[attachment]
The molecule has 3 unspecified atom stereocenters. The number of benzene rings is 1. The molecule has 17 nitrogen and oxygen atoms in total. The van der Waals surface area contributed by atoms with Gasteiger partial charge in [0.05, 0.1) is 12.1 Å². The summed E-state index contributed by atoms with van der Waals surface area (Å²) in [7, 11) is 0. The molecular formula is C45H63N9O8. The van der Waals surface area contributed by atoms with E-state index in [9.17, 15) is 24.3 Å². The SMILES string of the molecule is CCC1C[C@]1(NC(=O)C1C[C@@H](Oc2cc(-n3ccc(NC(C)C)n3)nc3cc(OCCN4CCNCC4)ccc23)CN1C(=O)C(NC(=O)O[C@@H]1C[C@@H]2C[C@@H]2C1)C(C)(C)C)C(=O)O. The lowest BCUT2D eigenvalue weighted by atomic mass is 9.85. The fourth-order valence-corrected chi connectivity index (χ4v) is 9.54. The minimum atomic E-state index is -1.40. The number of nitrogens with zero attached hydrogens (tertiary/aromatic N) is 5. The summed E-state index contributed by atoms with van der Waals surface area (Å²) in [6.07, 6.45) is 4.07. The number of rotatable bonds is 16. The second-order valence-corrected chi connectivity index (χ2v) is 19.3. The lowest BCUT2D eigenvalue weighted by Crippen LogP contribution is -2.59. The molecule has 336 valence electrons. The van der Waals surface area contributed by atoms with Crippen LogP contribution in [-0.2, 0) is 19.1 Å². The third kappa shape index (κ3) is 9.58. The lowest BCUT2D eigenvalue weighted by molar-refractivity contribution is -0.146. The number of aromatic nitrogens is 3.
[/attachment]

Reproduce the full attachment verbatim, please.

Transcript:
The molecule has 3 unspecified atom stereocenters. The number of benzene rings is 1. The molecule has 17 nitrogen and oxygen atoms in total. The van der Waals surface area contributed by atoms with Gasteiger partial charge in [0.05, 0.1) is 12.1 Å². The summed E-state index contributed by atoms with van der Waals surface area (Å²) in [7, 11) is 0. The molecular formula is C45H63N9O8. The van der Waals surface area contributed by atoms with E-state index in [9.17, 15) is 24.3 Å². The SMILES string of the molecule is CCC1C[C@]1(NC(=O)C1C[C@@H](Oc2cc(-n3ccc(NC(C)C)n3)nc3cc(OCCN4CCNCC4)ccc23)CN1C(=O)C(NC(=O)O[C@@H]1C[C@@H]2C[C@@H]2C1)C(C)(C)C)C(=O)O. The lowest BCUT2D eigenvalue weighted by atomic mass is 9.85. The fourth-order valence-corrected chi connectivity index (χ4v) is 9.54. The minimum atomic E-state index is -1.40. The number of nitrogens with zero attached hydrogens (tertiary/aromatic N) is 5. The summed E-state index contributed by atoms with van der Waals surface area (Å²) in [6.07, 6.45) is 4.07. The number of rotatable bonds is 16. The second-order valence-corrected chi connectivity index (χ2v) is 19.3. The lowest BCUT2D eigenvalue weighted by Crippen LogP contribution is -2.59. The molecule has 336 valence electrons. The van der Waals surface area contributed by atoms with Crippen LogP contribution in [-0.2, 0) is 19.1 Å². The third kappa shape index (κ3) is 9.58. The lowest BCUT2D eigenvalue weighted by molar-refractivity contribution is -0.146. The number of aromatic nitrogens is 3.